Plenty of candy after 15 years
By James D. Wolf Jr. Post-Tribune correspondent September 2, 2013 9:54PM
The Caped Crusader stops along the route to give Russ Gluth of Washington Township a Superman cape in honor of Gluth every year giving Batman a cold drink for the last four years of the Malden Labor Day Parade. | JIM WOLF~FOR THE POST-TRIBUNE
Updated: October 4, 2013 6:13AM
MORGAN TOWNSHIP — With 40 entries, the 15th annual Malden Labor Day parade was not as big as it has been, but it had its fair share of dignitaries and fun — and still plenty of candy.
The parade remains informal, as it was when Leonard Kloss, who died in 2010, organized it to show off the Morgan Township Volunteer Fire Department’s new equipment on a holiday that sees few formal celebrations.
“It started as a two-minute parade, and we’ve watched it go up to half an hour,” said Stacey Feller of Nappanee, Ind.
She and husband Bill return to his hometown Malden each year for the family and parade.
“Last year’s candy just about ran out. It’s time for another parade,” Bill joked.
Leading the parade were Grand Marshall Emily Remster in a fire truck and new Morgan Township resident and 5K Stop, Drop and Run sponsor Sheila Villa in a golf cart.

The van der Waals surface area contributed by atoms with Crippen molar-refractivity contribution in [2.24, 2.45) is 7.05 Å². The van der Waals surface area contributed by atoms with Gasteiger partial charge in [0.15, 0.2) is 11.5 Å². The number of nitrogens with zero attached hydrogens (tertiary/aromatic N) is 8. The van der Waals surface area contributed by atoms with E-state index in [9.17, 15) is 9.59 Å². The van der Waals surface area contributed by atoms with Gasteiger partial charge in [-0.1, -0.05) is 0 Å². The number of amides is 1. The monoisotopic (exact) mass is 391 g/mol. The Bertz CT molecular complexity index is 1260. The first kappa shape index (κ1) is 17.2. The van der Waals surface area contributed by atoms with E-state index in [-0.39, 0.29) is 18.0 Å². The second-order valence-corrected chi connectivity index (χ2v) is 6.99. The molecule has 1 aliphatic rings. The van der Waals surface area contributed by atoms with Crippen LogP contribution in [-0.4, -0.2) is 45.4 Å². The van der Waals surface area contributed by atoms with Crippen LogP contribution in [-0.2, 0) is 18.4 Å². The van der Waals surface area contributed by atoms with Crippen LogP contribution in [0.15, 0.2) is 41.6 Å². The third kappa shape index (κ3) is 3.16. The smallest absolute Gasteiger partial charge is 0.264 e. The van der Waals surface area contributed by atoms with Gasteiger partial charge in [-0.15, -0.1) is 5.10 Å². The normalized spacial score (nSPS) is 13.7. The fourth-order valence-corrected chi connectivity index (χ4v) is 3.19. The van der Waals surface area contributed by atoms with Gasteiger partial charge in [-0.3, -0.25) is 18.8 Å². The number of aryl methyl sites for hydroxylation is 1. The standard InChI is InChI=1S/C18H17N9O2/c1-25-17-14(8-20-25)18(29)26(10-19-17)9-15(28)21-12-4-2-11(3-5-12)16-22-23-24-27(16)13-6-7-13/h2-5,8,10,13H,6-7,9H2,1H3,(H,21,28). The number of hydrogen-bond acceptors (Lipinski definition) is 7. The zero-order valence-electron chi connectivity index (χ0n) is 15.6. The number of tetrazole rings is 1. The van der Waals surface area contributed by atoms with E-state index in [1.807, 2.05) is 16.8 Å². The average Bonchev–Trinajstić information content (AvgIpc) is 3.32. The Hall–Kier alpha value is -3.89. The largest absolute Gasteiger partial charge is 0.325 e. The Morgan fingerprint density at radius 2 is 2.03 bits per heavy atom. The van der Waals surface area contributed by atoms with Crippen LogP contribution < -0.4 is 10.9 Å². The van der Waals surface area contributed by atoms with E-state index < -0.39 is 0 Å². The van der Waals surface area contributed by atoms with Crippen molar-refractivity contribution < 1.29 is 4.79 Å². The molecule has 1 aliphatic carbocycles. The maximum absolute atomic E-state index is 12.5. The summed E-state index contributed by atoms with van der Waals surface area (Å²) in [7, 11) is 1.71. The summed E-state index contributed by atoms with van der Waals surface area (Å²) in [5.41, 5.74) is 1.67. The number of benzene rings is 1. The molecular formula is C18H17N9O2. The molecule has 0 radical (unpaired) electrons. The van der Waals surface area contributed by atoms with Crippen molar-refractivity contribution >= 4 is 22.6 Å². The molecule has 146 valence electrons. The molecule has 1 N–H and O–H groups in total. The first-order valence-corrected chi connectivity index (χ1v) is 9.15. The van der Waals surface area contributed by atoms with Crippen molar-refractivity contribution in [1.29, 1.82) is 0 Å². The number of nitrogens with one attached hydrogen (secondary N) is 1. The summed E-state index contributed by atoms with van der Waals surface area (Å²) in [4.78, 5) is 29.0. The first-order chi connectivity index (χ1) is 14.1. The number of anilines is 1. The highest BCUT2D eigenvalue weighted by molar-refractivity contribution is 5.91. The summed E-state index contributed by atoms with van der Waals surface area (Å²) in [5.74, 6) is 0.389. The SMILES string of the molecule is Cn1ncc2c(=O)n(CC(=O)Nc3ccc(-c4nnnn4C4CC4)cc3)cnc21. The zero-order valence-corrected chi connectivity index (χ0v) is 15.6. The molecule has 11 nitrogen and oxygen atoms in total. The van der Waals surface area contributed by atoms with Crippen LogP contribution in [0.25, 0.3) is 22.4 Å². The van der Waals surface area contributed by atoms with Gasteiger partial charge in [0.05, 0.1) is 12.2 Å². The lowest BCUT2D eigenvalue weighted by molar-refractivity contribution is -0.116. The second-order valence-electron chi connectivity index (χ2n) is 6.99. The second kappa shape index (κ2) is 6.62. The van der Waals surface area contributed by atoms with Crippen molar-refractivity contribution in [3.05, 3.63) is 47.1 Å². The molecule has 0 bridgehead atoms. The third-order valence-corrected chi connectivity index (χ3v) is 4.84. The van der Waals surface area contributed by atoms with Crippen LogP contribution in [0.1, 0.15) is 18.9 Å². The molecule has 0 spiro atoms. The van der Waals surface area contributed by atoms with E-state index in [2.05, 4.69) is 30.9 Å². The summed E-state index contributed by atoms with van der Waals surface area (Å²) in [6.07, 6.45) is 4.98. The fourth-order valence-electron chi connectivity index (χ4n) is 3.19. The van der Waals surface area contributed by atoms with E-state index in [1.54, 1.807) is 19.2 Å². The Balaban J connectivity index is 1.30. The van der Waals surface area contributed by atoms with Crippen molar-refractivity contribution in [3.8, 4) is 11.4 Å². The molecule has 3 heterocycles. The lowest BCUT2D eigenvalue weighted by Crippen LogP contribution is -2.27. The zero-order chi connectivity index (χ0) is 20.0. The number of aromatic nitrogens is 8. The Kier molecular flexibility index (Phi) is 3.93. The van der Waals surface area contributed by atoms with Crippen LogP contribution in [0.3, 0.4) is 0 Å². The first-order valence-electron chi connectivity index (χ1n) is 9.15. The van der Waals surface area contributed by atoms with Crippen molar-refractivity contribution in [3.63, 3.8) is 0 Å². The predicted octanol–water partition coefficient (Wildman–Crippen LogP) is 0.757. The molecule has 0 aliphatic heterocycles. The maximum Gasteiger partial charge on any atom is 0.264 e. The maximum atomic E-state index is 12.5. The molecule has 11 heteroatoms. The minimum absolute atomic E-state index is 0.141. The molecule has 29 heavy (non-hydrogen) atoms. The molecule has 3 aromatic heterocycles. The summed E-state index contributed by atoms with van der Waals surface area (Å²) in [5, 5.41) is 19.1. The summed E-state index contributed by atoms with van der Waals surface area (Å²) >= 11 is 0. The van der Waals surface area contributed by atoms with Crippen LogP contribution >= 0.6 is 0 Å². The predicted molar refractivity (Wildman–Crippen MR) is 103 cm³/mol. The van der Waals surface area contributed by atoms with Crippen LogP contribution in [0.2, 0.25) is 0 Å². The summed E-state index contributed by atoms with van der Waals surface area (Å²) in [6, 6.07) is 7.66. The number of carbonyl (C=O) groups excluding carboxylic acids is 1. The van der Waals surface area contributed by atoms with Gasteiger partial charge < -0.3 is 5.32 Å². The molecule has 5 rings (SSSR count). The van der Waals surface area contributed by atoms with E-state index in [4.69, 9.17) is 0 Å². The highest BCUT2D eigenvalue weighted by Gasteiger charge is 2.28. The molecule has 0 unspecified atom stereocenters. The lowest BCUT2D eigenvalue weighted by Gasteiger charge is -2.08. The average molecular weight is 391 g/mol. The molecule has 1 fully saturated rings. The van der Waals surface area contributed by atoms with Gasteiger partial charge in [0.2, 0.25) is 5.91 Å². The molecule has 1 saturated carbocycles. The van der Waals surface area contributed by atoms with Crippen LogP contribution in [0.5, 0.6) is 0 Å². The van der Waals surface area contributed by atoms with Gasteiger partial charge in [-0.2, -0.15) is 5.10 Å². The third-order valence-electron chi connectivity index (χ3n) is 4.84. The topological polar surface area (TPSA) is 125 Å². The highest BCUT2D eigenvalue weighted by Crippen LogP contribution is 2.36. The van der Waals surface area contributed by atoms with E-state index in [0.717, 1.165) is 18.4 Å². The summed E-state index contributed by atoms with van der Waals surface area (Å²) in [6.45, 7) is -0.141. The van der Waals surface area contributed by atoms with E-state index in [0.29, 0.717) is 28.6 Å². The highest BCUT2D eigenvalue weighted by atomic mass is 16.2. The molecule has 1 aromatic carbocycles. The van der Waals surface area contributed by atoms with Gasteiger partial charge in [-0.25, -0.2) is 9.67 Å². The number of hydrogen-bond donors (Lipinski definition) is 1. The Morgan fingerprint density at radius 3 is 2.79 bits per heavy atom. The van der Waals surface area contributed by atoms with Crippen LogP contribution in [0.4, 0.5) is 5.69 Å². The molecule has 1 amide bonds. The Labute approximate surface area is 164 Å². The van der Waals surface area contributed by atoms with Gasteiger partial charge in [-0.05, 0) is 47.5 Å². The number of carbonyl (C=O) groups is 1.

Remster, who works with the Porter County Foundation, organizes scholarships for Morgan Township students, is on the Porter County Fair Board and is retired from the local coop extension, has been a resident of the area for 42 years.
“It’s an honor and a privilege, and I hope I have enough candy,” Remster said.
Villa’s organization Together Helping Everyone Gain Independence From Trauma sponsored the morning’s second annual 5k run, which had 125 entrants raising money for Hoosier Burn Camp.
Burn victims are a special cause for Villa as she was burned over 90 percent of her body nine years ago.
Best entry trophy went to local mail carrier Sandy Bedenkop-Morgenroth, whose friends put together a float to announce her coming Nov. 1 retirement after 32 years on the local route.
She found out about her first participation in the parade a week before the parade, she said.
There were the usual tractors, horses, combined Morgan Township and Washington Township marching bands, a 1912 Dutch calliope, a man on a penny farthing bicycle -- and there was caped crusader, who has Illinois license plates on his Batmobile and gave out Matchbox cars.
Eryk Nicholson, 6, of Kouts who received a set of Batvehicles and the Jokermobile and wore a Batman shirt, looked forward to going back to school after that.
“I’m going to tell them that I saw Batman,” he said.
After the parade, New Hope Missionary Church sponsored the annual picnic at Morgan Township High School.